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# A distemper virus has caused two-thirds of the seal

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A distemper virus has caused two-thirds of the seal  [#permalink]

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Updated on: 02 Oct 2017, 20:45
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95% (hard)

Question Stats:

43% (02:01) correct 57% (01:51) wrong based on 292 sessions

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A distemper virus has caused two-thirds of the seal population in the North Sea to die since May 1988. The explanation for the deaths cannot rest here, however. There must be a reason the normally latent virus could prevail so suddenly: clearly the severe pollution of the North Sea waters must have weakened the immune system of the seals so that they could no longer withstand the virus.

Which one of the following, if true, most strongly supports the explanation given in the argument?

(A) At various times during the last ten years, several species of shellfish and seabirds in the North Sea have experienced unprecedented steep drops in population.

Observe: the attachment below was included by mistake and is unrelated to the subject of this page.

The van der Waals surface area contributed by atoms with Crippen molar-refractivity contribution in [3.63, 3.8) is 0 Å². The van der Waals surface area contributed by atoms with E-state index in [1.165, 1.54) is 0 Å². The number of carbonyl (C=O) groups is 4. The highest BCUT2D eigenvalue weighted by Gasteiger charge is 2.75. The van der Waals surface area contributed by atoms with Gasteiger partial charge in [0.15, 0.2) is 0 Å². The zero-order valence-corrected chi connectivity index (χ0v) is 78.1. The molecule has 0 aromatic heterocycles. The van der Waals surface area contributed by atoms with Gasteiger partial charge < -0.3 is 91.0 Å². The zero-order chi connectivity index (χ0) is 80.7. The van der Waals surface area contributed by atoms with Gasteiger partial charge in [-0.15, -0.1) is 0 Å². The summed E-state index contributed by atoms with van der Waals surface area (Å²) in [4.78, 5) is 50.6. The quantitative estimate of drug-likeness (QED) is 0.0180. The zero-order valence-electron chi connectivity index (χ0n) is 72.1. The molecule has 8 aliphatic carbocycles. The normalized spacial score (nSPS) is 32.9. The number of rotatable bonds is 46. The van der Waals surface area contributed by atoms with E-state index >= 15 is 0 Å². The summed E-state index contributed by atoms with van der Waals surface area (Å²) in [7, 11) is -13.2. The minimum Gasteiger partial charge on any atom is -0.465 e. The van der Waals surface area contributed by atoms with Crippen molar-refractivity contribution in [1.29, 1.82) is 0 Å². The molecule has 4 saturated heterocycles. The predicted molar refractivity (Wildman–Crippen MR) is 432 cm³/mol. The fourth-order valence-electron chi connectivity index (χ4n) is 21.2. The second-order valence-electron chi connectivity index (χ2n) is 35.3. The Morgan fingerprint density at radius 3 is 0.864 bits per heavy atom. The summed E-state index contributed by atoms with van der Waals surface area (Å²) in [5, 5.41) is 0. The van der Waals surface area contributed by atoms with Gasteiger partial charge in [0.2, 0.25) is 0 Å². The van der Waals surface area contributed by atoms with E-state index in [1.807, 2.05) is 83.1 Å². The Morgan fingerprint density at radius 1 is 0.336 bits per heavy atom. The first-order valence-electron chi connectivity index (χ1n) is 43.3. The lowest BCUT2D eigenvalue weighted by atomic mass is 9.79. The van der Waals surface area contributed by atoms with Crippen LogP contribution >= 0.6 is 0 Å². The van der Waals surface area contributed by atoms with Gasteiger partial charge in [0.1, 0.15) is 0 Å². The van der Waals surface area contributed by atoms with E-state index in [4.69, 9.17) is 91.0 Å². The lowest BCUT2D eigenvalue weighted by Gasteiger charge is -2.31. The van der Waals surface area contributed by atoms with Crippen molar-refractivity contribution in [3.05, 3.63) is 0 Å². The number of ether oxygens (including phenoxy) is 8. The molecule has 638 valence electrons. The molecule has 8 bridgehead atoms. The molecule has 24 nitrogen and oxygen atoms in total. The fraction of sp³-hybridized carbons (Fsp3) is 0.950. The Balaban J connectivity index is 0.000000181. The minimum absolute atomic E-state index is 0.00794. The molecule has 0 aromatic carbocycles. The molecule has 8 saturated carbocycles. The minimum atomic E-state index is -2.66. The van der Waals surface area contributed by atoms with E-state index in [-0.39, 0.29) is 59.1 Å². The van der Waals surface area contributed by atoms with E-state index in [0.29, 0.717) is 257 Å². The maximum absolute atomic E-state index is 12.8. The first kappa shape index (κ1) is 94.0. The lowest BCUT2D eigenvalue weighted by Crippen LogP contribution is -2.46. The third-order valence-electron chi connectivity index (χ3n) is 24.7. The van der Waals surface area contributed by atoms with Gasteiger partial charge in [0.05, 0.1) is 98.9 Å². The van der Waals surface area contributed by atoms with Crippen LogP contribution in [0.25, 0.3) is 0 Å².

(B) By reducing pollution at its source, Northern Europe and Scandinavia have been taking the lead in preventing pollution from reaching the waters of the North Sea.

(C) For many years, fish for human consumption have been taken from the waters of the North Sea.

(D) There are two species of seal found throughout the North Sea area, the common seal and the gray seal.

(E) The distemper caused by the virus was a disease that was new to the population of North Sea seals in May 1988, and so the seals’ immune systems were unprepared to counter it.

Source: LSAT

Same passage with different stem question: LINK

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Originally posted by noboru on 29 May 2010, 08:42.
Last edited by broall on 02 Oct 2017, 20:45, edited 2 times in total.
Reformatted question, OA added
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Re: A distemper virus has caused two-thirds of the seal  [#permalink]

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29 May 2010, 10:08
No clue for this one. each of the answer choice either weaken the explanation or is irrelevant...

Waiting for the official explanation.
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Re: A distemper virus has caused two-thirds of the seal  [#permalink]